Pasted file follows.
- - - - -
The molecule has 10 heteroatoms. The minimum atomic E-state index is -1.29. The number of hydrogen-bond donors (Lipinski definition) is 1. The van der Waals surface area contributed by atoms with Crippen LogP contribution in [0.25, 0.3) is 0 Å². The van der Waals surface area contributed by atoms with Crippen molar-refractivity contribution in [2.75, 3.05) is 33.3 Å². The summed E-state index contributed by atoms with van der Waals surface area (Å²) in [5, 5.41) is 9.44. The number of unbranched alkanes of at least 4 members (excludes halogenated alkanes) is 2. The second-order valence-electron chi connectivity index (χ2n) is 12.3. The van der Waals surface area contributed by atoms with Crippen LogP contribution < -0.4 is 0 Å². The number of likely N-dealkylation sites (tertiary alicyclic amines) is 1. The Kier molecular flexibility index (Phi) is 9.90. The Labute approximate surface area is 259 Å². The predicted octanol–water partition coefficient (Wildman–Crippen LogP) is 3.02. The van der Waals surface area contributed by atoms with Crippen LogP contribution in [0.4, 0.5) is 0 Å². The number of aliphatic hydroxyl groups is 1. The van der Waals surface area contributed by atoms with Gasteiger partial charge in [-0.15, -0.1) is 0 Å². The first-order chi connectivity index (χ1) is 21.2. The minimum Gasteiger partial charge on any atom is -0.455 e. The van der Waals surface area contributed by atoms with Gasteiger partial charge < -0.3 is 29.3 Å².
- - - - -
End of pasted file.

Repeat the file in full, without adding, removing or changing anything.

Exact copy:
The molecule has 10 heteroatoms. The minimum atomic E-state index is -1.29. The number of hydrogen-bond donors (Lipinski definition) is 1. The van der Waals surface area contributed by atoms with Crippen LogP contribution in [0.25, 0.3) is 0 Å². The van der Waals surface area contributed by atoms with Crippen molar-refractivity contribution in [2.75, 3.05) is 33.3 Å². The summed E-state index contributed by atoms with van der Waals surface area (Å²) in [5, 5.41) is 9.44. The number of unbranched alkanes of at least 4 members (excludes halogenated alkanes) is 2. The second-order valence-electron chi connectivity index (χ2n) is 12.3. The van der Waals surface area contributed by atoms with Crippen LogP contribution < -0.4 is 0 Å². The number of likely N-dealkylation sites (tertiary alicyclic amines) is 1. The Kier molecular flexibility index (Phi) is 9.90. The Labute approximate surface area is 259 Å². The predicted octanol–water partition coefficient (Wildman–Crippen LogP) is 3.02. The van der Waals surface area contributed by atoms with Crippen LogP contribution in [0.4, 0.5) is 0 Å². The number of aliphatic hydroxyl groups is 1. The van der Waals surface area contributed by atoms with Gasteiger partial charge in [-0.15, -0.1) is 0 Å². The first-order chi connectivity index (χ1) is 21.2. The minimum Gasteiger partial charge on any atom is -0.455 e. The van der Waals surface area contributed by atoms with Gasteiger partial charge < -0.3 is 29.3 Å².